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Playing a middle-aged woman still remorseful about the teenage decision to give up her out-of-wedlock baby for adoption, Annette Bening’s quietly convincing and uniquely moving performance in Rodrigo Garcia’s film Mother and Child missed out on a nomination for this year’s Academy Award for best actress. This failure to recognize Bening’s subtle portrayal suggests more than the Academy’s indifference to strong art. It’s a sign of modern Hollywood’s reluctance to value the moral calling implicit in Bening’s character’s penitence. This ethical blindness is encouraged by the sexually insouciant behavior celebrated in many recent films.

Consider the fact that Bening has been nominated for an Oscar for her acting in The Kids Are All Right . (This is written prior to the announcement of the winners.) In that film she portrays a partner in a lesbian-mom couple, one of those supposed “breakthrough” roles that “challenges” middle America. Apparently the Academy could not resist a film that prioritizes politics over spirituality.

Although the contrasting maternal characters she plays in these two very different films bear testimony to the range and taste of Bening’s acting choices, she seems to follow the general train of opinion that prefers politically correct simplicities to moral depth. Bening told a New York One television reporter that she took the Kids role because it was “about a woman desperate to hold her family together””an admirable goal but, like the film itself, lacking in the nuances and ambivalences of family intimacies. In Mother and Child , director-writer Rodrigo Garcia’s vision of family connections rises to a higher level.

Both films are set in contemporary, progressive California, yet while Kids congratulates popular liberal politics, Mother and Child offers a more personal political perception”that is, social relations with spiritual dimensions. It’s a soulful melodrama whose refinement gets lost in our shrill, faddish film culture that typically overlooks the impulse toward self-criticism and contrition, especially in the realm of sexual behavior. In The Kids Are All Right , the sexual impulse is portrayed, as its title reference to a song by the rock group The Who implies, against a background of permissive sexual license associated with ’60s rock’n’roll. By contrast, Mother and Child roots sexuality in holy convention. The title evokes the sacred image of the Virgin Mary, a genre of religious iconography that fuses the supernatural mysteries of God’s love for humanity with the natural mysteries of a mother’s love for her child.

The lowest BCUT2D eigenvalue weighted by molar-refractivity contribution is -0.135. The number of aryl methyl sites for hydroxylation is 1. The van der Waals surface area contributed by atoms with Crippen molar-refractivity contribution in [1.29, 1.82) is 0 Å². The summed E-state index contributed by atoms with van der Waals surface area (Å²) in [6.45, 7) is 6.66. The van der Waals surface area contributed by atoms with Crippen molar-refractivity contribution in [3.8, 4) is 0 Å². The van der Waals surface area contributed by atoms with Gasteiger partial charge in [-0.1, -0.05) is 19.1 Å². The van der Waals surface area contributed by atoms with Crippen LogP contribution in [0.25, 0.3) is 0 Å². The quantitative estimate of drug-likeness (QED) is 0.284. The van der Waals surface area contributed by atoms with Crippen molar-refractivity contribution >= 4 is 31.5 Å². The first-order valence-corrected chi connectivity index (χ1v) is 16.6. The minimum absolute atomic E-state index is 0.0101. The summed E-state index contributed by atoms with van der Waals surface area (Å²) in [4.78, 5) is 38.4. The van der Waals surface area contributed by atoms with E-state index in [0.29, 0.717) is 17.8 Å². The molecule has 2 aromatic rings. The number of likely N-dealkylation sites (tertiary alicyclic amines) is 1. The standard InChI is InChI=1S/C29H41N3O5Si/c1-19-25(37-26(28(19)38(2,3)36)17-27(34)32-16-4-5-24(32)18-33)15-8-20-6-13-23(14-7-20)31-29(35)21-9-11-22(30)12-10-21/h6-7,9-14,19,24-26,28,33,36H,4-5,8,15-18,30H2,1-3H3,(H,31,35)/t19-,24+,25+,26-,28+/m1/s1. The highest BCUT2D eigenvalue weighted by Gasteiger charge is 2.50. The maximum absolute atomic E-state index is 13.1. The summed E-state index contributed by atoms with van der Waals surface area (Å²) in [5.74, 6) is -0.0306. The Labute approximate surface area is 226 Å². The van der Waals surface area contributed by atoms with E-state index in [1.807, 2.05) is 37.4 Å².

The central figure in Mother and Child is Karen, played by Bening. She works as a therapist at an old folks’ home where mortality shadows every human choice. The film’s other main characters include Elizabeth (Naomi Watts), orphaned as a child and now a grown-up young woman focused on a legal career, and Lucy (Kerry Washington), a middle-class entrepreneur desperate to become a parent through adoption. As their disparate stories converge, Garcia’s narrative gradually reveals emotional and social connections. He observes what it means to be a woman by focusing on each character’s attempt to become a mother. Elizabeth and Lucy’s personal frustrations are paralleled in their tense family, professional, and sexual relations. As with Karen, their identity revolves around issues of fertility and associated emotions. Motherhood is felt as an extension of their childhood experience; each has a concept of womanliness formed by parental influence (or its lack) in their own lives.

As a storyteller, Garcia recognizes Karen, Elizabeth, and Lucy’s humanity in the inimitable”almost mystical”aspects of their gender that become manifest in each woman’s relationship with men: how Karen reconnects with her teenage lover, Elizabeth’s compulsive sexual conquests, and Lucy’s seductive/intimidating marital habits. These details are different from the identity politics displayed in The Kids Are All Right , where sexual preference is brought up in order merely to question or accuse social conventions, a paltry and now very conventional ploy. In Mother and Child , sexuality is seen as something more profound. Garcia treats it as the means by which people fulfill their human obligation”or offend against it. Lucy coerces her husband into accepting adoption, and Elizabeth casually wrecks a pregnant neighbor’s marriage. These incidents intensify the story beyond typical melodrama, and Garcia’s stark yet luminous visual compositions draw viewers into the turmoil.